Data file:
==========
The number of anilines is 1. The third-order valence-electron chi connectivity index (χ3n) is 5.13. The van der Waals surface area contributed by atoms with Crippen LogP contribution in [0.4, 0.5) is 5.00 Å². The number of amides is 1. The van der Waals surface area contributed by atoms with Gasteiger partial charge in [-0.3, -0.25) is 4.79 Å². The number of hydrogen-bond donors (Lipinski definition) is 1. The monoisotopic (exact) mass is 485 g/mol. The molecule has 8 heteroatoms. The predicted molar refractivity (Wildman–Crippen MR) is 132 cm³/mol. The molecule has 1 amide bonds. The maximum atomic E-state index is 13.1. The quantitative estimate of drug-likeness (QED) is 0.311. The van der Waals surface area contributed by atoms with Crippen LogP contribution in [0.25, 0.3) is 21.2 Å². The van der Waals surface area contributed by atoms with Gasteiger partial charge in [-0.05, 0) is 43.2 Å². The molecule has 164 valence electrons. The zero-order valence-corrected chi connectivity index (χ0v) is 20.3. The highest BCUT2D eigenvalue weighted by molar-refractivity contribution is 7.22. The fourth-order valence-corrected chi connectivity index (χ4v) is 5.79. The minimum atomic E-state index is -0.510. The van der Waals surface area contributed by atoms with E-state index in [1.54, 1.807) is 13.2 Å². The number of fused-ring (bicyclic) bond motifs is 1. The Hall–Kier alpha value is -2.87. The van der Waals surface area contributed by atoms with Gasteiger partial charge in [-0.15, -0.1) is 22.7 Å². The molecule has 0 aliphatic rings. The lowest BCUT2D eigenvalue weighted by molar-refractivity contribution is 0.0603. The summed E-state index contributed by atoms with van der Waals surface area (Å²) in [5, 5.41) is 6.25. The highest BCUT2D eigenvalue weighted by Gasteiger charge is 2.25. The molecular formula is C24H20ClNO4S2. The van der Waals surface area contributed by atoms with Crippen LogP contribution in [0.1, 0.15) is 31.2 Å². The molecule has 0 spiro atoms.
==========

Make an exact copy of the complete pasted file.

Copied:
The number of anilines is 1. The third-order valence-electron chi connectivity index (χ3n) is 5.13. The van der Waals surface area contributed by atoms with Crippen LogP contribution in [0.4, 0.5) is 5.00 Å². The number of amides is 1. The van der Waals surface area contributed by atoms with Gasteiger partial charge in [-0.3, -0.25) is 4.79 Å². The number of hydrogen-bond donors (Lipinski definition) is 1. The monoisotopic (exact) mass is 485 g/mol. The molecule has 8 heteroatoms. The predicted molar refractivity (Wildman–Crippen MR) is 132 cm³/mol. The molecule has 1 amide bonds. The maximum atomic E-state index is 13.1. The quantitative estimate of drug-likeness (QED) is 0.311. The van der Waals surface area contributed by atoms with Crippen LogP contribution in [0.25, 0.3) is 21.2 Å². The van der Waals surface area contributed by atoms with Gasteiger partial charge in [-0.05, 0) is 43.2 Å². The molecule has 164 valence electrons. The zero-order valence-corrected chi connectivity index (χ0v) is 20.3. The highest BCUT2D eigenvalue weighted by molar-refractivity contribution is 7.22. The fourth-order valence-corrected chi connectivity index (χ4v) is 5.79. The minimum atomic E-state index is -0.510. The van der Waals surface area contributed by atoms with E-state index in [1.54, 1.807) is 13.2 Å². The number of fused-ring (bicyclic) bond motifs is 1. The Hall–Kier alpha value is -2.87. The van der Waals surface area contributed by atoms with Gasteiger partial charge in [-0.15, -0.1) is 22.7 Å². The molecule has 0 aliphatic rings. The lowest BCUT2D eigenvalue weighted by molar-refractivity contribution is 0.0603. The summed E-state index contributed by atoms with van der Waals surface area (Å²) in [5, 5.41) is 6.25. The highest BCUT2D eigenvalue weighted by Gasteiger charge is 2.25. The molecular formula is C24H20ClNO4S2. The van der Waals surface area contributed by atoms with Crippen LogP contribution in [0.1, 0.15) is 31.2 Å². The molecule has 0 spiro atoms.